Blood banks have a difficult time collecting blood during the winter due to cold weather and seasonal illnesses. Add in a worldwide pandemic and hospitals all over the country are desperate for your blood. After giving away your A, B, or O blood, you may be thinking what other things you can donate? With over 800 centers across the country, one of the most convenient options is plasma donation. Sperm donation is less risky and can happen frequently.
If you get the COVID-19 vaccine, can you still donate convalescent plasma?
SAN ANTONIO – As the number of COVID-19 hospitalizations continues to rise in Bexar County, there is still a great need for convalescent plasma to treat the disease. The new vaccines are an effective tool against COVID-19, but you will no longer be able to donate convalescent plasma if you get one. Dr. Samantha Gomez Ngamsuntikul, associate medical director at BioBridge Global, said the vaccines and convalescent plasma don’t exactly mix. “If you are donating COVID convalescent plasma and you do receive the vaccine, you are not able to donate convalescent plasma,” Ngamsuntikul said. “You are still able to donate whole blood and platelets.”Ngamsuntikul says it’s crucial to donate blood right now.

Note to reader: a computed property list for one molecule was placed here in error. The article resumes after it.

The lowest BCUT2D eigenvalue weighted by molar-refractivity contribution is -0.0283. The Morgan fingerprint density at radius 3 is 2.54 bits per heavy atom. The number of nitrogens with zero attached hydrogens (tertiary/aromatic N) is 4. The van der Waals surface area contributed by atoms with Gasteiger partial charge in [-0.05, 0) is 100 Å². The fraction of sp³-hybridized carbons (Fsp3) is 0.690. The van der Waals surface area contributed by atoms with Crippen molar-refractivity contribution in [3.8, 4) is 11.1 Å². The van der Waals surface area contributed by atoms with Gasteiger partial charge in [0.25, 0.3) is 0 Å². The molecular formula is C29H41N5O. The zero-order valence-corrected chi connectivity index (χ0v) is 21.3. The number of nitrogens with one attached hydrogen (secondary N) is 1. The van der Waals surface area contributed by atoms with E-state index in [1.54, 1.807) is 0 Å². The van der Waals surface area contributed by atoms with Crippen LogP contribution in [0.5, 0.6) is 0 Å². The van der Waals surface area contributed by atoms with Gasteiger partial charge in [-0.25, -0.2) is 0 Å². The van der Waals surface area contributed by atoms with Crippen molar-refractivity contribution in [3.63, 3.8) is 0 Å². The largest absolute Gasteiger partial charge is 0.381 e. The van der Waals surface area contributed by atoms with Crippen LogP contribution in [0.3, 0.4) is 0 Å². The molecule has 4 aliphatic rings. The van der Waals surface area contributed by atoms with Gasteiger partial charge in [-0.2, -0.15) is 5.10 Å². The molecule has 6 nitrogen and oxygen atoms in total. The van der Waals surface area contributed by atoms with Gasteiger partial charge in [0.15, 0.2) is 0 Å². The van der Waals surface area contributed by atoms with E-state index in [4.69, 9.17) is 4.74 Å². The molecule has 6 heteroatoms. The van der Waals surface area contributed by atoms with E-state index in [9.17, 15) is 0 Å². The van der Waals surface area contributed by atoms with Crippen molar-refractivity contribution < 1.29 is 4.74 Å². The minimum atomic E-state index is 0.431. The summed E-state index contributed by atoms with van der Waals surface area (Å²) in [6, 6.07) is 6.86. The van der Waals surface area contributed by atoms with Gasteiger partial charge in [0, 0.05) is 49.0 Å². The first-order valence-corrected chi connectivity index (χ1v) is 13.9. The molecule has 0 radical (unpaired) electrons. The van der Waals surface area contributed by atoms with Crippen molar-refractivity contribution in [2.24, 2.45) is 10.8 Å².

South Texas Blood & Tissue Center says employee tested positive for COVID-19
SAN ANTONIO The South Texas Blood and Tissue Center announced Saturday that it had a team member test positive for COVID-19. The last dates the infected teammate worked were on June 13 and June 14 at the South Texas Blood & Tissue Center Northeast Donor Room, located at 8500 Village Drive. Waltman and Beddards statement said blood donations typically do not involve continuous close contact between the donor collection staff. Proactive safety measures the center has in place:Requiring staff to wear masks and gloves and providing masks to donors. More information on blood donation and the policies the center has instituted in response to COVID-19 is available at SouthTexasBlood.org.
Blood types O negative and positive urgently needed in San Antonio hospitals
Blood types O negative and positive urgently needed in San Antonio hospitalsPublished: April 19, 2020, 5:44 pmThe South Texas Blood and Tissue Centers says donors with blood types O-negative and O-positive are urgently needed to help supply hospitals.
Many donors a ‘no show’ for blood drive held at Holmes High School
SAN ANTONIO – The COVID-19 pandemic has led to some changes in the way people donate blood in our area. Still, officials at the South Texas Blood and Tissue Center said donors are needed, especially those with Type-O blood. On Friday, a blood drive was held at Holmes High School on Ingram Road. “It’s my 80th donation.”The blood drive was moved to Holmes High School as part of an effort by the South Texas Blood and Tissue Center to abide by social distancing guidelines while continuing the mission to save lives. If you missed Friday’s blood drive, there will be one every day for the foreseeable future.